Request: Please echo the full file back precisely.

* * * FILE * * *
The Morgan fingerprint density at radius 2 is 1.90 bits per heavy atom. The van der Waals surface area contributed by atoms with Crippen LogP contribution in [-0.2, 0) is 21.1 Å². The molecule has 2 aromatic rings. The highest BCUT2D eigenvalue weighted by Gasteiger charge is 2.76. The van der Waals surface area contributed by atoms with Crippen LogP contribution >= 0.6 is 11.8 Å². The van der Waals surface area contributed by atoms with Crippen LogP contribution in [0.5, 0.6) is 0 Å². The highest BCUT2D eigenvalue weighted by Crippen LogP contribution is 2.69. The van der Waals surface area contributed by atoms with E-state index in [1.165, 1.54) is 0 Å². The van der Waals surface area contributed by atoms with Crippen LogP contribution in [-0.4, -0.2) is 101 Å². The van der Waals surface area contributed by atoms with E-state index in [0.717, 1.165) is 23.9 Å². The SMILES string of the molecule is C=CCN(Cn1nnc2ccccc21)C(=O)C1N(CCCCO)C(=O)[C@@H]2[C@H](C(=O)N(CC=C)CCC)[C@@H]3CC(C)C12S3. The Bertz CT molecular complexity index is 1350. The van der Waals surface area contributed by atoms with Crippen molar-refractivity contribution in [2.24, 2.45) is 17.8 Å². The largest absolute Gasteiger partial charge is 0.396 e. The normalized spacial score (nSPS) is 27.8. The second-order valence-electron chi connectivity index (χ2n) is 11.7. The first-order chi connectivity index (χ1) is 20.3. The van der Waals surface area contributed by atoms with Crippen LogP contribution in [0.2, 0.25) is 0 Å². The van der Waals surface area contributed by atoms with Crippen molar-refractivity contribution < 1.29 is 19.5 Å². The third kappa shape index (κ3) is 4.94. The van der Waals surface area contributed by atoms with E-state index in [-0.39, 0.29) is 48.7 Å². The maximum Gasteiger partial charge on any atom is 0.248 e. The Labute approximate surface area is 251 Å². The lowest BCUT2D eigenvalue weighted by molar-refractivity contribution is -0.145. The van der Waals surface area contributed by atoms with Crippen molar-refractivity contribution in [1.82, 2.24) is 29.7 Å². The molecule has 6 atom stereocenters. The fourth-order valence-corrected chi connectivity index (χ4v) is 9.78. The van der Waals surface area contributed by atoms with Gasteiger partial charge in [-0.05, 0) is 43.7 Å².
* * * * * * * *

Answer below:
The Morgan fingerprint density at radius 2 is 1.90 bits per heavy atom. The van der Waals surface area contributed by atoms with Crippen LogP contribution in [-0.2, 0) is 21.1 Å². The molecule has 2 aromatic rings. The highest BCUT2D eigenvalue weighted by Gasteiger charge is 2.76. The van der Waals surface area contributed by atoms with Crippen LogP contribution >= 0.6 is 11.8 Å². The van der Waals surface area contributed by atoms with Crippen LogP contribution in [0.5, 0.6) is 0 Å². The highest BCUT2D eigenvalue weighted by Crippen LogP contribution is 2.69. The van der Waals surface area contributed by atoms with E-state index in [1.165, 1.54) is 0 Å². The van der Waals surface area contributed by atoms with Crippen LogP contribution in [-0.4, -0.2) is 101 Å². The van der Waals surface area contributed by atoms with E-state index in [0.717, 1.165) is 23.9 Å². The SMILES string of the molecule is C=CCN(Cn1nnc2ccccc21)C(=O)C1N(CCCCO)C(=O)[C@@H]2[C@H](C(=O)N(CC=C)CCC)[C@@H]3CC(C)C12S3. The Bertz CT molecular complexity index is 1350. The van der Waals surface area contributed by atoms with Crippen molar-refractivity contribution in [2.24, 2.45) is 17.8 Å². The largest absolute Gasteiger partial charge is 0.396 e. The normalized spacial score (nSPS) is 27.8. The second-order valence-electron chi connectivity index (χ2n) is 11.7. The first-order chi connectivity index (χ1) is 20.3. The van der Waals surface area contributed by atoms with Crippen LogP contribution in [0.2, 0.25) is 0 Å². The van der Waals surface area contributed by atoms with Crippen molar-refractivity contribution < 1.29 is 19.5 Å². The third kappa shape index (κ3) is 4.94. The van der Waals surface area contributed by atoms with E-state index in [-0.39, 0.29) is 48.7 Å². The maximum Gasteiger partial charge on any atom is 0.248 e. The Labute approximate surface area is 251 Å². The lowest BCUT2D eigenvalue weighted by molar-refractivity contribution is -0.145. The van der Waals surface area contributed by atoms with Crippen molar-refractivity contribution in [1.82, 2.24) is 29.7 Å². The molecule has 6 atom stereocenters. The fourth-order valence-corrected chi connectivity index (χ4v) is 9.78. The van der Waals surface area contributed by atoms with Gasteiger partial charge in [-0.05, 0) is 43.7 Å².